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In V. cholerae, sRNAs are critical components of the QS system and they constitute the first described example of sRNAs that regulate the expression of virulence genes in this pathogen (Tsou et al., 2011). There are sRNAs that participate directly in the expression of ToxT or are in turn controlled by ToxT, which is the main regulatory protein that controls the transcription of the genes ctxAB and tcpA-F, considered the main virulence factor genes of this pathogen (Carignan et al., 2016) (Figure 1). sRNAs that are members of the Qrr regulon indirectly control the production of the virulence factors TCP and CT through regulation of AphA and HapR (Bardill and Hammer, 2012; Shao and Bassler, 2014). HapR negatively regulates the expression of aphA and directly suppresses biofilm formation by binding to the promoter of the gene vpsT, which codes a regulator of the exopolysaccharide production cluster vps, and indirectly through aphA, since AphA is a positive regulator of VpsT (Teschler et al., 2015; Carignan et al., 2016) (Figure 1). HapR also suppresses the transcription of vpsR, which codes another transcription factor that also activates genes involved in biofilm formation and integrates signals from at least three different QS systems, which converge to the regulators of the LuxO response (Wang et al., 2014; Vakulskas et al., 2015) (Figure 1).

FIGURE 1
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FIGURE 1. Csr regulation circuit in V. cholerae and its relationship with HapR and Qrr sRNAs. (Adapted from Vakulskas et al., 2015, with permission of the publisher)

Notably, strains of V. cholerae modified to not produce Qrr sRNAs do not produce TCP or CT, and their capacity to colonize a lactating mouse model is severely lessened. HapR also positively regulates the transcription of hapA, a gene that codes the protease hemaglutinin (HA/protease), which is a virulence factor involved in the late stage of infection by V. cholerae, and the gene prtV, which codes a metaloprotease that is both a virulence factor against the human host and a protection factor against predators in the environment (Lutz et al., 2013). This system is reinforced by a mutual suppression in which HapR suppresses the transcription of aphA and AphA suppresses the transcription of hapR. Therefore, HCD induce the QS systems to reprogram gene expression, which stops the production of virulence factors and increases the production of transmission factors such as motility (Vakulskas et al., 2015).

Qrr sRNAs (Qrr1-4) act redundantly, and therefore the suppression of all four is required to avoid fully the repression of QS mediated by Hfq of genes downstream from HapR (Tsou et al., 2011). Moreover, in the absence of one or several Qrrs the others are overexpressed, compensating for the regulatory function. Svenningsen et al. (2008) observed that in V. cholerae HapR can activate the transcription of qrr genes, creating a negative feedback loop in the QS circuit. Therefore, HapR directly and indirectly suppresses its own production. Direct suppression of the promoter hapR by HapR only occurs at HCD, and it avoids overproduction of HapR at LCD. On the other hand, post-transcriptional suppression of hapR by the Qrr sRNA feedback loop requires the presence of LuxO-P and HapR, and therefore it only occurs in the transition from HCD to LCD. The latter feedback loop drastically accelerates the transition of V. cholerae cells from the social mode to the individual cell mode (Svenningsen et al., 2008).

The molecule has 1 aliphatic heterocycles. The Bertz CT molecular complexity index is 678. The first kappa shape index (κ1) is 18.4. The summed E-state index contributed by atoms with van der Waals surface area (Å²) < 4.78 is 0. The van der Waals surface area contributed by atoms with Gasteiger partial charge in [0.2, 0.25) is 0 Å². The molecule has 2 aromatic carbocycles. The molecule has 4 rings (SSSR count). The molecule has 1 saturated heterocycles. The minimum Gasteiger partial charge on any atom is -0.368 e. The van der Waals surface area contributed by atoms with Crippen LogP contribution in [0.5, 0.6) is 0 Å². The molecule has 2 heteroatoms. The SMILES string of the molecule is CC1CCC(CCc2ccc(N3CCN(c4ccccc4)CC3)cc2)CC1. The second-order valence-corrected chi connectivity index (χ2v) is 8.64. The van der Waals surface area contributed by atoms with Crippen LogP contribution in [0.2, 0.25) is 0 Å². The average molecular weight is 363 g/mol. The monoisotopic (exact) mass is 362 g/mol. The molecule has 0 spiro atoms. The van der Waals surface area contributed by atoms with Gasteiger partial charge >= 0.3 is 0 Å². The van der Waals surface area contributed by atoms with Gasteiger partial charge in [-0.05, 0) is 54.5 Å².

Another case is the sRNA VqmR, which was described by Papenfort et al. (2015) in V. cholerae through a differential RNA-seq. VqmR regulates biofilm formation by suppression of vpsT, which is controlled by QS through HapR, revealing that VqmR represents a previously unknown link between biofilm formation and QS. VqmR suppresses the expression of multiple mRNAs, including those that code for the toxin Rtx, and vpsT, which is required for biofilm formation, as demonstrated by the researchers through mutagenesis and microarray analysis (Papenfort et al., 2015). Shao and Bassler (2014) showed that LuxO functions through the sRNAs involved in QS to suppress T6SS, a new virulence factor in V. cholerae (Shao and Bassler, 2014; Cheng et al., 2015), using two mechanisms: the Qrr sRNAs suppress the production of T6SS-activator HapR, thus decreasing the expression; independently of HapR, the Qrr sRNAs suppress T6SS by direct base-pairing with the mRNA that codes the long T6SS cluster. Regulation of T6SS Qrr sRNA is also conserved in pandemic and non-pandemic strains of V. cholerae (Shao and Bassler, 2014).

There is also a relation between virulence and QS in other human pathogen Vibrios. The expression of virulence factors in V. parahaemolyticus is also modulated by QS, allowing differential genetic regulation under LCD and HCD conditions. OpaR controls opacity, biofilm formation and motility, represses T3SS1 regulons and oppositely, regulates the two T6SS in this bacterium (Gode-Potratz and McCarter, 2011; Burke et al., 2015). This QS-dependent regulation of T6SS is crucial as this system plays an important role in pandemic and non-pandemic strains of V. parahaemolyticus (Ceccarelli et al., 2013). Similarly, Qrr sRNAs affect the expression of pathogenicity genes in V. vulnificus by modulating the expression of the smcR (Figure 2). The quorum-sensing pathway is similar to V. cholerae, and SmcR is responsible for regulating the expression of diverse virulence factors (Wen et al., 2016). smcR mutants show attenuated cytotoxicity compared to the wild type (Lee et al., 2007). Wen et al. (2016) showed that Qrr sRNAs in V. vulnificus are regulated via LuxO and modulate the expression of virulence factors via SmcR. Interestingly, the authors also showed that Qrr sRNAs are responsive to iron concentration, and that iron and QS converge on Qrrs to control the expression of virulence factors (Wen et al., 2016) (Figure 2).